Pseudobulbar Affect

Hi everyone!  I needed to come back to the blog and write a post about this because I’ve been talking a lot about it and trying to explain it to my hubby in the last few days.  It’s oh so important and can quite frankly ruin relationships. And as I’ve been reading about it lately it seems it’s way under diagnosed and most families sweep it under the rug and don’t try to understand it. Mine sure as hell didn’t. My family was only concerned with THEIR feelings and how this affected THEM.  Not at all how this terrible, devastating, tragic, horrible thing affected ME and my life.  My immediate family members and SO at the time couldn’t have been more self-involved if they tried.

It’s called Pseudobulbar Affect or PBA for short. It’s when you have episodes of uncontrollable crying or laughing or anger or just saying bizarre things. It’s an emotional disconnect when what shows on your face or how you emote or what you say is completely opposite of what’s in your head. It might be one of the weirdest things that I’ve experienced after the stroke. At times my words didn’t at all match what was in my head. A lot of people have it after a stroke, not everyone.  Five years later and I’m still very much struggling with it. It’s utterly impossible for a normal person to understand this, it’s so very weird. The most you can do is provide reading materials to people and hope that they read it and try to understand, as my husband is trying.

For the first year or two after the stroke, it was unbelievably severe and intense that I literally couldn’t speak without bursting into tears. I could be speaking about a TV show and just start sobbing. Now, it’s mostly the episodes of intense anger that I’m dealing with. Anger sometimes over stupid little things that wouldn’t at all bother someone else.  Because of this, I tend to socially isolate myself, remove all negativity and drama from my life and I choose only to be around a select few people that make me feel good. This is because I’m terrified of how I will react.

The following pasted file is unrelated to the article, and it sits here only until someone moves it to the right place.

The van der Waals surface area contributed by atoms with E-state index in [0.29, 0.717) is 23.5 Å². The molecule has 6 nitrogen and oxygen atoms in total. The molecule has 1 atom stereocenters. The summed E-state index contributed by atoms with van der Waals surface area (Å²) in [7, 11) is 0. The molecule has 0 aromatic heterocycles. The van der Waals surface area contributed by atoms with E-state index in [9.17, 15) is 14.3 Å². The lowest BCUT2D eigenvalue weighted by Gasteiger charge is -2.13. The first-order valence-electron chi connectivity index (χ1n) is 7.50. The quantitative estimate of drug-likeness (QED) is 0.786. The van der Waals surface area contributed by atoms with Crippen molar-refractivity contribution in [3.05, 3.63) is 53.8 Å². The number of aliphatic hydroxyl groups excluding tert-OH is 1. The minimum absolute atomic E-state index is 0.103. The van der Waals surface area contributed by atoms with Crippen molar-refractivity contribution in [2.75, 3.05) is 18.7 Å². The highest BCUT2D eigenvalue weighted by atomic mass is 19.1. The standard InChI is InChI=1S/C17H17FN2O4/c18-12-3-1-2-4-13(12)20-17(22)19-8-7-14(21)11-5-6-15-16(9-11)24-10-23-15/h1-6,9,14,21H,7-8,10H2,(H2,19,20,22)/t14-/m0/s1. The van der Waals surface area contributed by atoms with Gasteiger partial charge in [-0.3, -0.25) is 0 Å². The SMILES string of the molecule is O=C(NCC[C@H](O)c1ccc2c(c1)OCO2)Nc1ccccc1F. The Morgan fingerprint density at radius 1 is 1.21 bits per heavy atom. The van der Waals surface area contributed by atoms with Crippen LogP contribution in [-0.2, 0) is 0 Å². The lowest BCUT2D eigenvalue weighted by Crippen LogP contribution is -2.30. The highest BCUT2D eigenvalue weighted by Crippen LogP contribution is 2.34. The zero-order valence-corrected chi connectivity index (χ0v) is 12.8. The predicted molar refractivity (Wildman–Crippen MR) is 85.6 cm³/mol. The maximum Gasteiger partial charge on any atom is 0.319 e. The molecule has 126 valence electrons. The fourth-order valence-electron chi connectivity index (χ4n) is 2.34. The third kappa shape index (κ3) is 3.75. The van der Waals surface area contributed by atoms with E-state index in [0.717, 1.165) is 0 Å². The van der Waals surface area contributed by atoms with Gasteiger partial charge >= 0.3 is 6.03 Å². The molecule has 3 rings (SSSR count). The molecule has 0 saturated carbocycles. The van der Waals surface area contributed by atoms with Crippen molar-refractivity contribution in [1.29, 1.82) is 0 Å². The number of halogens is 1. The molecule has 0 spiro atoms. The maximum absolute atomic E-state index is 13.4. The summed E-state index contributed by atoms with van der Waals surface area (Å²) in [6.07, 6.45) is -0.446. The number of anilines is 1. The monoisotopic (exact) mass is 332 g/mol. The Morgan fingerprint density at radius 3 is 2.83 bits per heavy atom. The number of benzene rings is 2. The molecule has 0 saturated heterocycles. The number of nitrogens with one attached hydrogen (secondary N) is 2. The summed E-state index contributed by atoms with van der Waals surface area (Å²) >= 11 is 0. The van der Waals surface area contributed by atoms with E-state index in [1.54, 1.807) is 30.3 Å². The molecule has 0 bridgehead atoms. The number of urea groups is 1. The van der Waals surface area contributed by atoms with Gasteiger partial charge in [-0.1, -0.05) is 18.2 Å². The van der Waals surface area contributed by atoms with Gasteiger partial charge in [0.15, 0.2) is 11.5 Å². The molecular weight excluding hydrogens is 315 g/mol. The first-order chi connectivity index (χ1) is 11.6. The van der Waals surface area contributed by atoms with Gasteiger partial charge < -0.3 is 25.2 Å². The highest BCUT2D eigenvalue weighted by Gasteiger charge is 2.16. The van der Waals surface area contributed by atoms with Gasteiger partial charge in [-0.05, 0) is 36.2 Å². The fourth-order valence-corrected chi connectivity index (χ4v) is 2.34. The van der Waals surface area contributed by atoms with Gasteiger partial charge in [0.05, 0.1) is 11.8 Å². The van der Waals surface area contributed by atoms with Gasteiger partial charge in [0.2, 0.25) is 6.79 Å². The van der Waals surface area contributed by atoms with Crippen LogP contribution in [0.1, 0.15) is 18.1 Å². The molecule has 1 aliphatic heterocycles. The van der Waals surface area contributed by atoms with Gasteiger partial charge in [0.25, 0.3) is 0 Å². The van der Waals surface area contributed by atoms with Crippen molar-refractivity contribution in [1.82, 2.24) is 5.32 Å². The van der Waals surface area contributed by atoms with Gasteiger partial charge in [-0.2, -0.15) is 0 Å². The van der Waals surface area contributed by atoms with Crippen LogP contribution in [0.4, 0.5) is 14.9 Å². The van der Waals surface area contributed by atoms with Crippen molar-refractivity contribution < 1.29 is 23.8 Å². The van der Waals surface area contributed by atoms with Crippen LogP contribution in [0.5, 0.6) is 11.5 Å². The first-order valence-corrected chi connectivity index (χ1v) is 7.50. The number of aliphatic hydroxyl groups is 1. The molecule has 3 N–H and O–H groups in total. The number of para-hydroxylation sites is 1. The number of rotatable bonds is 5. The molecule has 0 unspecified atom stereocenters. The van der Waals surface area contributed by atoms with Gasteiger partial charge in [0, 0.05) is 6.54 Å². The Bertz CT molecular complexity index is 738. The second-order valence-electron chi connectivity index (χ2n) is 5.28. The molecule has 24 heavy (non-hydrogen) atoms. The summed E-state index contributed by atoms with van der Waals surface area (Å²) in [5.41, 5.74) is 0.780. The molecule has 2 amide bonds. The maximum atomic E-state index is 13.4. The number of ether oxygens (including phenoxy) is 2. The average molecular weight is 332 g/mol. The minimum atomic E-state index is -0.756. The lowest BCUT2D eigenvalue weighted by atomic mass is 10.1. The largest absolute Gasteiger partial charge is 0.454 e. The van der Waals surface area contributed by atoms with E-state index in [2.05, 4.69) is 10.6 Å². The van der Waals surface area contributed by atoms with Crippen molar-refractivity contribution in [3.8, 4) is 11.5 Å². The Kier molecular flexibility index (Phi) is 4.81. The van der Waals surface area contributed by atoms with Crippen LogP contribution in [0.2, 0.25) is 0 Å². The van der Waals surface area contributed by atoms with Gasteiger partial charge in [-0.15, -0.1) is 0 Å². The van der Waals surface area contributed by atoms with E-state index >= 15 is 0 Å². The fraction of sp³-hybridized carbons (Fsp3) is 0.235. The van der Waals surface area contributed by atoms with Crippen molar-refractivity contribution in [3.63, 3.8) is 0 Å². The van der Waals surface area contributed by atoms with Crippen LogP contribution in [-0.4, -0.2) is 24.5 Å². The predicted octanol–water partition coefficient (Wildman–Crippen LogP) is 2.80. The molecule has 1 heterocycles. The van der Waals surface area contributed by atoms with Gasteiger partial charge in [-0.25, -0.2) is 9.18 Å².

PBA is uncontrollable. It’s totally beyond your control. Therapy can give you coping mechanisms but talking about it ad nauseum won’t make it go away, nor will medicine. You literally cannot control your emotions.

Here’s some good reading material  that I’ve found on it in the last few days….




Written by Mrs. Patrick Elder

Categories: Brain stuff, Stroke stuff

Tags: , , ,

10 replies

  1. Congrats, Mrs. Elder 😊

  2. Congrats Amy! Glad to see you back. Yes, PBA is a witch. I’ve had since my stroke. I was diagnosed for months with severe depression, but finally my neurologist figured it out. There is a new drug on the market which helps you gain control of the outbursts. It is contraindicated with one of my heart meds so I can’t take it. I’ve just mostly done chi focus and meditation..I’ve also blogged about it several times.

    For most the Affect is a one or other. For me, it’s all three. I had a fit of laughter at my husband’s funeral. Tear up watching a boxing match. And, be drive insane with anger over stupid stuff like you said the sky was blue. It’s nuts, but a VERY REAL medical condition.

    There is a documentary coming out this year about it. I’ve been very involve with the PBA project since the beginning. I was invited to the premiere in CA and next week fly to DC to rub elbows with Congress about. Have your DH take a look at, Pics say a thousand words.

    • I was invited to that too but couldn’t go, have you seen it?

      • I watched in CA. now I’m just on the Q&A panel and promotion side of this release. Very well done film. I couldn’t participate with the filming because my DH was so ill, so I only did research and fact finding for the set up.

        They are already planning another documentary on PBA and trying to source additional funding. I was asked to be filmed in the second one now that my DH has died. But, I’d rather be behind the scene rather than in front of the camera especially with my aphasia issues. These make a nice whirlwind couple of days trips for me and they pick up the tab about every other month.

  3. Even w your name change, you get to put all those letters after your name, Dr. Elder.

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